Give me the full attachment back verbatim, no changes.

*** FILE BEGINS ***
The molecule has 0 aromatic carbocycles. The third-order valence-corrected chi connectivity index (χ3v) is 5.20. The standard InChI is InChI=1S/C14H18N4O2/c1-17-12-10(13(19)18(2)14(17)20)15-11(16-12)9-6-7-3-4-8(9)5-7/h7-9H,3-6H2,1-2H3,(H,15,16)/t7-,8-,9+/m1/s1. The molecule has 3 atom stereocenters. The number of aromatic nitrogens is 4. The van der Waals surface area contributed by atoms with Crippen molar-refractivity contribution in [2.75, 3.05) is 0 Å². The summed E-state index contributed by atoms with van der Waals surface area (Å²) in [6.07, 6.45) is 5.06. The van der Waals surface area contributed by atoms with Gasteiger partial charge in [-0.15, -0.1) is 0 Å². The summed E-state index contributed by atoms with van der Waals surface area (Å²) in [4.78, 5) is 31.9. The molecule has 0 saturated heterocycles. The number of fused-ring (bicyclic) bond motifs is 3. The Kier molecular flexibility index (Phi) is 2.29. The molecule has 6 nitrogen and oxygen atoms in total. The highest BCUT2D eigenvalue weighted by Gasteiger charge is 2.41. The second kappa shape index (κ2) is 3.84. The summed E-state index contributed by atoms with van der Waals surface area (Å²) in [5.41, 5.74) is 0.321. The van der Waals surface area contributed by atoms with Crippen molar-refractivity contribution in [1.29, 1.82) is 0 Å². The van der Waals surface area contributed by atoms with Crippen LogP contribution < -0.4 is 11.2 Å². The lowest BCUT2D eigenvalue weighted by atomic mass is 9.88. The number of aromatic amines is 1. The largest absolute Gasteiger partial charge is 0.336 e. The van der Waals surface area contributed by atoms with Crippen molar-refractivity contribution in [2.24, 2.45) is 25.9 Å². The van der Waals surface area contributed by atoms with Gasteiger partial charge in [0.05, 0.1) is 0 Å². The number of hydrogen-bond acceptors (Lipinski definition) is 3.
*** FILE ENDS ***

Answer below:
The molecule has 0 aromatic carbocycles. The third-order valence-corrected chi connectivity index (χ3v) is 5.20. The standard InChI is InChI=1S/C14H18N4O2/c1-17-12-10(13(19)18(2)14(17)20)15-11(16-12)9-6-7-3-4-8(9)5-7/h7-9H,3-6H2,1-2H3,(H,15,16)/t7-,8-,9+/m1/s1. The molecule has 3 atom stereocenters. The number of aromatic nitrogens is 4. The van der Waals surface area contributed by atoms with Crippen molar-refractivity contribution in [2.75, 3.05) is 0 Å². The summed E-state index contributed by atoms with van der Waals surface area (Å²) in [6.07, 6.45) is 5.06. The van der Waals surface area contributed by atoms with Gasteiger partial charge in [-0.15, -0.1) is 0 Å². The summed E-state index contributed by atoms with van der Waals surface area (Å²) in [4.78, 5) is 31.9. The molecule has 0 saturated heterocycles. The number of fused-ring (bicyclic) bond motifs is 3. The Kier molecular flexibility index (Phi) is 2.29. The molecule has 6 nitrogen and oxygen atoms in total. The highest BCUT2D eigenvalue weighted by Gasteiger charge is 2.41. The second kappa shape index (κ2) is 3.84. The summed E-state index contributed by atoms with van der Waals surface area (Å²) in [5.41, 5.74) is 0.321. The van der Waals surface area contributed by atoms with Crippen molar-refractivity contribution in [1.29, 1.82) is 0 Å². The van der Waals surface area contributed by atoms with Crippen LogP contribution < -0.4 is 11.2 Å². The lowest BCUT2D eigenvalue weighted by atomic mass is 9.88. The number of aromatic amines is 1. The largest absolute Gasteiger partial charge is 0.336 e. The van der Waals surface area contributed by atoms with Crippen molar-refractivity contribution in [2.24, 2.45) is 25.9 Å². The van der Waals surface area contributed by atoms with Gasteiger partial charge in [0.05, 0.1) is 0 Å². The number of hydrogen-bond acceptors (Lipinski definition) is 3.